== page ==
chobee (555901) | more than 10 years ago | (#7329055)

This is like an uber-geek/nerd role call.

Here. (1)

Polly_was_a_cracker (718522) | more than 10 years ago | (#7329172)

*raises hand*

Mach 5? pffft.... (4, Funny)

PissingInTheWind (573929) | more than 10 years ago | (#7329057)

5 times the speed of sound is just about 0.0005% of the speed of light. That's not a conslusive test, it's like doing a car crash test at a speed of around 5 millimeters per hour.

I hope they realize they still have a *lot* of work to do.

Re:Mach 5? pffft.... (4, Funny)

broller (74249) | more than 10 years ago | (#7329146)

5 times the speed of sound is just about 0.0005% of the speed of light.

Duh, it was a SCALE MODEL. The real one has survived a lot more than Mach 5. Sheesh!

Oh, and how often do you think the real Enterprise travels at the speed of light in an atomosphere?

Not a Good Test (1, Insightful)

ClubStew (113954) | more than 10 years ago | (#7329068)

Besides the fact that there is next to nothing massive in space to cause resistence, Warp is closer to surfing where the starship doesn't actually move relative to space/time (at least from what I gather a long time about when I read the "manual"). It's like catching a major wave and riding it.

What a waste of time.

I smell a contender (1)

jandrese (485) | more than 10 years ago | (#7329074)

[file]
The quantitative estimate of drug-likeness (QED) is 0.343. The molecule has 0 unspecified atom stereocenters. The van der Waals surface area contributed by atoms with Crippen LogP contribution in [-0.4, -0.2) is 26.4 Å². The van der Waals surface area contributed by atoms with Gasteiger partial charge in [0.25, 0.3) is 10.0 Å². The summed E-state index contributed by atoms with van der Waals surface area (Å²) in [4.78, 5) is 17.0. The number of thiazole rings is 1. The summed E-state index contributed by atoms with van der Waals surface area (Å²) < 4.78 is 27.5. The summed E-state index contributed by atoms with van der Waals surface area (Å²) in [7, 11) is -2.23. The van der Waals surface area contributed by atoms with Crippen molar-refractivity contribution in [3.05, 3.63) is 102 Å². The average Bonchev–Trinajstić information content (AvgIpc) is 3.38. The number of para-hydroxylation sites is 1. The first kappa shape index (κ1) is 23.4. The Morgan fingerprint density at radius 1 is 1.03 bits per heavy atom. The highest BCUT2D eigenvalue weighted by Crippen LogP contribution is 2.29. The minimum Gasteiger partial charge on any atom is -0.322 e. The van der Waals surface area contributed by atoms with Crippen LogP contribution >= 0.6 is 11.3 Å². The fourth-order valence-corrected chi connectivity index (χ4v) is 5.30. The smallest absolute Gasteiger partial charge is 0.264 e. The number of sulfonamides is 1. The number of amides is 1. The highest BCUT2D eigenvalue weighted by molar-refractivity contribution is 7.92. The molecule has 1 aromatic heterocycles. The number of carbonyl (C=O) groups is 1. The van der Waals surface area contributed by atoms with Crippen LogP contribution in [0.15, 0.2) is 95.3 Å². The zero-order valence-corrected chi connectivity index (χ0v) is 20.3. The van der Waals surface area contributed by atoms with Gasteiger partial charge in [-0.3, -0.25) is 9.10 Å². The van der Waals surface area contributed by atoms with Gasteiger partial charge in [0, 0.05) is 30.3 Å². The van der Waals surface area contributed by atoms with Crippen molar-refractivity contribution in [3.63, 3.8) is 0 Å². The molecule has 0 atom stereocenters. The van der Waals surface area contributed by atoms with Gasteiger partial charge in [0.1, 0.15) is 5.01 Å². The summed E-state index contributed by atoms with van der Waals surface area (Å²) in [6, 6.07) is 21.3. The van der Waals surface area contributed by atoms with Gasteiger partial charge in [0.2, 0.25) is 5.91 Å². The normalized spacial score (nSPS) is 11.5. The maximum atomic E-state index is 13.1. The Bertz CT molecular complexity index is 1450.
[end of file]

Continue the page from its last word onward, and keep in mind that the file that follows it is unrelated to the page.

What's this? I smell a contender for the next round of IgNobel prizes.

WTF? They only tested NCC-1701A! (5, Interesting)

BenJeremy (181303) | more than 10 years ago | (#7329078)

Now the NCC-1701D whoulc have been the one to test, after all, we know it actually made planetfall.

Did they use containment forcefields in the test?

How did the plasma conduits hold up to the stress?

(Questions Geeks REALLY want to know!)

Star Trek OS (5, Funny)

Reverend528 (585549) | more than 10 years ago | (#7329082)

For a second I misread it and thought that the article would be about Star Trek OS, Enterprise Edition running on a Mach 5 Microkernel. Imagine my disappointment.

Fail them! (0)

Anonymous Coward | more than 10 years ago | (#7329085)

Mach 5 in atmosphere is equal to Warp 5 in a vacuum? And no explanation of this idiocy to be found anywhere. If there was some arguable explanation, no matter how unfathomable, I might give this nonsense some weight. What did we learn? Absolutely nothing!

Mach 5 wind tunnel?...... (3, Funny)

ratfynk (456467) | more than 10 years ago | (#7329087)

that blows me away...sorry

Off-Topic (0)

Anonymous Coward | more than 10 years ago | (#7329088)